Reflection: is there any evidence that it improves learning?

The term ‘reflective practice’, when applied to its use in an educational setting, refers to an educator’s study of their teaching methods and an assessment of what works best for their students. The concept was first introduced in 1983 by Donald Schon in his book The Reflective Practitioner. Reflective practitioners are usually adult learners who are engaged in some kind of activity (often professional) which they can use to reflect on their strengths, weaknesses and areas for development. Schon has suggested that the capacity to reflect on action is one of the defining characteristics of professional practice (Schon, 1983).

Reflective practice can be separated into three different phases:

The ability to reflect during these phases has become an important feature of professional training programmes in a number of disciplines, and is most commonly used in healthcare and educational settings.

Schon argued that many other models of professional training simply charge students up with knowledge in training schools so that they can ‘discharge’ when they enter the world of practice. He argued that this approach does not describe how professionals ‘think in action’, and that it cannot be applied to practice in a fast-changing world. Reflective practice, on the other hand, promotes autonomous learning and aims to develop students’ understanding and critical thinking skills.


Techniques involved in reflective practice include:

So, is there any evidence that this approach works? Does it improve learning?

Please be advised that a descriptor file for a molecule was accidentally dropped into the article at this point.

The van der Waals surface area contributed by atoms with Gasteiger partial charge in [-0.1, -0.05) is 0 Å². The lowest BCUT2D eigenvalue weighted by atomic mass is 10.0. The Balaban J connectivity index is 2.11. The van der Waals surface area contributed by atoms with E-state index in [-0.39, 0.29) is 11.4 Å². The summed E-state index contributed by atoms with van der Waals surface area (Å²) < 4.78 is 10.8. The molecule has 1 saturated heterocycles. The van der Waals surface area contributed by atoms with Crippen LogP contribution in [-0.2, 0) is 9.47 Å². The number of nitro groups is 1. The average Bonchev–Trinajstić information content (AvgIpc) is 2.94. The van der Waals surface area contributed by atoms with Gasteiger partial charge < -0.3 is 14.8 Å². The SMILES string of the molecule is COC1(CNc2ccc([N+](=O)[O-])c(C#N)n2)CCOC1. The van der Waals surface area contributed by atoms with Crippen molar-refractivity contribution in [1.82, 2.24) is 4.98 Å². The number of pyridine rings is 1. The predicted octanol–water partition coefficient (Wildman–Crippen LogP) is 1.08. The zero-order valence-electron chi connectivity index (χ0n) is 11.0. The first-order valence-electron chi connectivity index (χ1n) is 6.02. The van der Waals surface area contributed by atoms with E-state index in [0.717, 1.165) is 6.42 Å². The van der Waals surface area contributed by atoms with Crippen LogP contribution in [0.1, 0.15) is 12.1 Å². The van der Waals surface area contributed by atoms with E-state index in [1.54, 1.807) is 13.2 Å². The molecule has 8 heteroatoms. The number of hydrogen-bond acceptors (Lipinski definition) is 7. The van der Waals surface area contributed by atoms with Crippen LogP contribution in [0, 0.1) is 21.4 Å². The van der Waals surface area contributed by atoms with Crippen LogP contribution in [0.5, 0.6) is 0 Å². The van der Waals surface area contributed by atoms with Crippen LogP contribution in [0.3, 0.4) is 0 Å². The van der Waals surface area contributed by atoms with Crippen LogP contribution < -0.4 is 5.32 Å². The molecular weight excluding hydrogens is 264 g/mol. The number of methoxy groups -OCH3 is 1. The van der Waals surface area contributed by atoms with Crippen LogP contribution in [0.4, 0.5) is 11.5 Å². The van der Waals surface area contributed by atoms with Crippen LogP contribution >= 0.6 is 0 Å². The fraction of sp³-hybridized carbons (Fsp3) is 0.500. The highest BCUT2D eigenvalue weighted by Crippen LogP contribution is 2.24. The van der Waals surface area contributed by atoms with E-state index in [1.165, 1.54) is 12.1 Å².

The assessment of reflection is poorly dealt with in the literature. Many texts are written by educationalists for educationalists, and do not offer advice or examples of how they assess reflection (see, for example, Boud et al, 1985; & Ghaye & Lilliman, 1997).

Evidence to support the approach:

Some research has claimed that experienced practitioners can make significant advances in developing their knowledge and abilities through the process of reflective practice (Eraut, 1994; Fish & Coles, 1998; Moon, 1999; & Schon, 1987).

In some areas, for example health care, evidence of reflection is a requirement for initial professional registration (Hargreaves, 2004). Many of the journal articles that appear on Science Direct (from a basic search for ‘reflective practice’ or ‘reflective learning’) concern reflective programmes that have been used with medical and nursing students (see, for example, Chirema, 2007; Nevalainen et al, 2010; Epp, 2008). These studies provide some support for the idea that reflective practice improves learning.

Other research has shown that deep learning can be improved when a reflective approach is used, regardless of the type of learner (Marton & Saljo, 1984).



Many researchers have stressed that there is a distinct lack of evidence to support the approach (Hargreaves, 2004). Assessment is an ongoing problem:

‘Reflective practice and outcomes are still such intangibles that attempting to assess them is a minefield of difficulties’

- Burns and Bulman (2000, p 70)

Despite the fact that a great deal of continuing professional development in higher education is influenced by reflective practice, there is simply not enough evidence to suggest that it actually improves learning.